Journal Article

A Method for Vibration and Harshness Analysis Based on Indoor Testing of Automotive Suspension Systems

2010-04-12
2010-01-0639
The paper presents a method for the indoor testing of road vehicle suspension systems. A suspension is positioned on a rotating drum which is located in the Laboratory for the Safety of Transport at Politecnico di Milano. Special six-axis load cells have been designed and used for measuring the forces/moments acting at each suspension-chassis joints. The forces/moments, wheel accelerations, displacements are measured up to 100 Hz. Two different types of test can be performed. The tire/wheel unbalance effect on the suspension system behavior (Vibration and Harshness, VH) has been analyzed by testing the suspension system from zero to the vehicle maximum speed on a flat surface and by monitoring the forces transmitted to the chassis. In the second kind of test, the suspension system has been excited as the wheel passes over different cleats fixed on the drum.
Technical Paper

Development of Fully-Automatic Parallel Algorithms for Mesh Handling in the OpenFOAM®-2.2.x Technology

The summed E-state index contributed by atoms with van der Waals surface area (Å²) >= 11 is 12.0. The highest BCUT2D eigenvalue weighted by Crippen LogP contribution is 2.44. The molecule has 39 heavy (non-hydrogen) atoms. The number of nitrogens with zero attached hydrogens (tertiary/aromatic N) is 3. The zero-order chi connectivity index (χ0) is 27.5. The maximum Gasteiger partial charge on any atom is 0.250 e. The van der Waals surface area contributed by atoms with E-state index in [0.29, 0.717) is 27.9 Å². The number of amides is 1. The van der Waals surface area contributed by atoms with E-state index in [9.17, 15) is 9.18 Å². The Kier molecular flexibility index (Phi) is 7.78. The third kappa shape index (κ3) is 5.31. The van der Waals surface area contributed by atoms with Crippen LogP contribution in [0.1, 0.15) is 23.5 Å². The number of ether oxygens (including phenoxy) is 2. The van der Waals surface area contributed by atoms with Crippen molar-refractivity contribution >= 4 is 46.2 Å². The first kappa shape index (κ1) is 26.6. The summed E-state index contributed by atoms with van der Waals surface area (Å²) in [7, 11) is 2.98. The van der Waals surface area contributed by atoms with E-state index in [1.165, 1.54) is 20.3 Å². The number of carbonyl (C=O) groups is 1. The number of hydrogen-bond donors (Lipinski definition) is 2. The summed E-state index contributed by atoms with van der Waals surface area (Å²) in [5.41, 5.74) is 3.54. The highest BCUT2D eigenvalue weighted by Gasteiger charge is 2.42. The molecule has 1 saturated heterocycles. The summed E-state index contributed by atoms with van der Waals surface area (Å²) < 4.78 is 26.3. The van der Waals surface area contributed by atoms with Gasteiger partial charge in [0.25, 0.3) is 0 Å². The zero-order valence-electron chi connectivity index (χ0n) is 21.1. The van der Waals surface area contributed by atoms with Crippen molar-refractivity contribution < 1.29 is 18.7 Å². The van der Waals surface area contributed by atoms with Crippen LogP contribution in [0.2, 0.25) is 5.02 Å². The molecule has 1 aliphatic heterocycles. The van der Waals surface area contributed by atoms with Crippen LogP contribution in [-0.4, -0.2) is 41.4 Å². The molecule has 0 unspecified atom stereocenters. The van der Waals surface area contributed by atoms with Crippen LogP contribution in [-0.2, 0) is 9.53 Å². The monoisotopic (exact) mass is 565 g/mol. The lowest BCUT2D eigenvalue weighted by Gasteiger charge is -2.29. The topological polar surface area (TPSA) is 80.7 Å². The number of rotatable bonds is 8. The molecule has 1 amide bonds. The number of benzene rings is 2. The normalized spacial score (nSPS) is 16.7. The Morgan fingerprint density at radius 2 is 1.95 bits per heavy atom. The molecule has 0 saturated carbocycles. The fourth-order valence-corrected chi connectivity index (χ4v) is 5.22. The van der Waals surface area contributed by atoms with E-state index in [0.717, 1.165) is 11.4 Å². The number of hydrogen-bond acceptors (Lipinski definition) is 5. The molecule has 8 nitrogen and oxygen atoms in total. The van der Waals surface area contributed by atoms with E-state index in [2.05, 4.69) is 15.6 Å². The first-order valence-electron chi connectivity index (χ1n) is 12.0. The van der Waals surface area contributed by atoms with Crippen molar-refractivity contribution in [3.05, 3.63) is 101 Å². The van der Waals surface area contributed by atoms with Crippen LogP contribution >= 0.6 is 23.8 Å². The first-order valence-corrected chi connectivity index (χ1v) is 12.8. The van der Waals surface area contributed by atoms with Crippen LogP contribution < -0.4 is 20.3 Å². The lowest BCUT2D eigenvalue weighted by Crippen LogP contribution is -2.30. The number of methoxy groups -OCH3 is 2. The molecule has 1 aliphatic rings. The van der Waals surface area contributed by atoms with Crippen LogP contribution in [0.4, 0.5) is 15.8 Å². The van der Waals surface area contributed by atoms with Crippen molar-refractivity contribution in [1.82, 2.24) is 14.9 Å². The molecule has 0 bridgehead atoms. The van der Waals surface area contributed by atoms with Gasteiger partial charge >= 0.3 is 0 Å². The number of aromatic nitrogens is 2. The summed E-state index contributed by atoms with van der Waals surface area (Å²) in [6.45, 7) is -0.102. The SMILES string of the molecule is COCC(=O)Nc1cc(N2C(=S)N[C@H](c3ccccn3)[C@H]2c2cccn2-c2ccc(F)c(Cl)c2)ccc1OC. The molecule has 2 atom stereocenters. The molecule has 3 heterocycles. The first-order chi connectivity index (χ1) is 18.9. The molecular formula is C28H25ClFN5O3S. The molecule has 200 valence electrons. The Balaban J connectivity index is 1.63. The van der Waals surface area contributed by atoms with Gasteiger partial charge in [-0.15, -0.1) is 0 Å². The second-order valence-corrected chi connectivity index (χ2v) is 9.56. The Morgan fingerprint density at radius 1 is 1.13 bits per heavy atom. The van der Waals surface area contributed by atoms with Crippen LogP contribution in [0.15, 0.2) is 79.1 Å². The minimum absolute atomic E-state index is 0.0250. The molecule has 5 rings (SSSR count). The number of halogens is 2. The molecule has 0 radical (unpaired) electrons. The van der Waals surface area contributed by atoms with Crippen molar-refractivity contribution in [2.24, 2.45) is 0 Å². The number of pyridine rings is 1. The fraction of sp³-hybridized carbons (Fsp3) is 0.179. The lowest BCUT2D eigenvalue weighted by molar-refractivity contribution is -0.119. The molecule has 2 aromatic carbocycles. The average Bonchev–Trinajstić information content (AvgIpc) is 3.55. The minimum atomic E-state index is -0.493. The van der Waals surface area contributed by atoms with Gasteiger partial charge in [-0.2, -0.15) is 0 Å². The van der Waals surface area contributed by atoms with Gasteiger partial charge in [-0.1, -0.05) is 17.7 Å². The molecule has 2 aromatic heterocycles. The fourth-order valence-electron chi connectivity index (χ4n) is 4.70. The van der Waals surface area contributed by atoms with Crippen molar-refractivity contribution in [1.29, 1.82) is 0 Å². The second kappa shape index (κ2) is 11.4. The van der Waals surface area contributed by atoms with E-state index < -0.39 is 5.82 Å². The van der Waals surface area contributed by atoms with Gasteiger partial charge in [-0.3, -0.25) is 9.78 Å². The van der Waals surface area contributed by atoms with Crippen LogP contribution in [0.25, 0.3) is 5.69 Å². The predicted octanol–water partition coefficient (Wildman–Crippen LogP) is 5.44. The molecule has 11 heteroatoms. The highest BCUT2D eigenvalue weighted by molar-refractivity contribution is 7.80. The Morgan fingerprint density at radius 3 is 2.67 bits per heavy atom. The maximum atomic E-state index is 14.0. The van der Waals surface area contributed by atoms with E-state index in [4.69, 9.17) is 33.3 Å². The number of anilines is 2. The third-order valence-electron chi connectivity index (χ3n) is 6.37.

2013-09-08
2013-24-0027
The current development to set up an automatic procedure for automatic mesh generation and automatic mesh motion for internal combustion engine simulation in OpenFOAM®-2.2.x is here described. In order to automatically generate high-quality meshes of cylinder geometries, some technical issues need to be addressed: 1) automatic mesh generation should be able to control anisotropy and directionality of the grid; 2) during piston and valve motion, cells and faces must be introduced and removed without varying the overall area and volume of the cells, to avoid conservation errors. In particular, interpolation between discrete fields is frequent in computational physics: the use of adaptive and non-conformal meshes necessitates the interpolation of fields between different mesh regions. Interpolation problems also arise in areas such as model coupling, model initialization and visualisation.
Technical Paper

Hybrid URANS/LES Turbulence Modeling for Spray Simulation: A Computational Study

2019-04-02
2019-01-0270
Turbulence modeling for fuel spray simulation plays a prominent role in the understanding of the flow behavior in Internal Combustion Engines (ICEs). Currently, a lot of research work is actively spent on Large Eddy Simulation (LES) turbulence modeling as a replacement option of standard Reynolds averaged approaches in the Eulerian-Lagrangian spray modeling framework, due to its capability to accurately describe flow-induced spray variability and to the lower dependence of the results on the specific turbulence model and/or modeling coefficients. The introduction of LES poses, however, additional questions related to the implementation/adaptation of spray-related turbulence sources and to the rise of conflicting numerics and grid requirements between the Lagrangian and Eulerian parts of the simulated flow.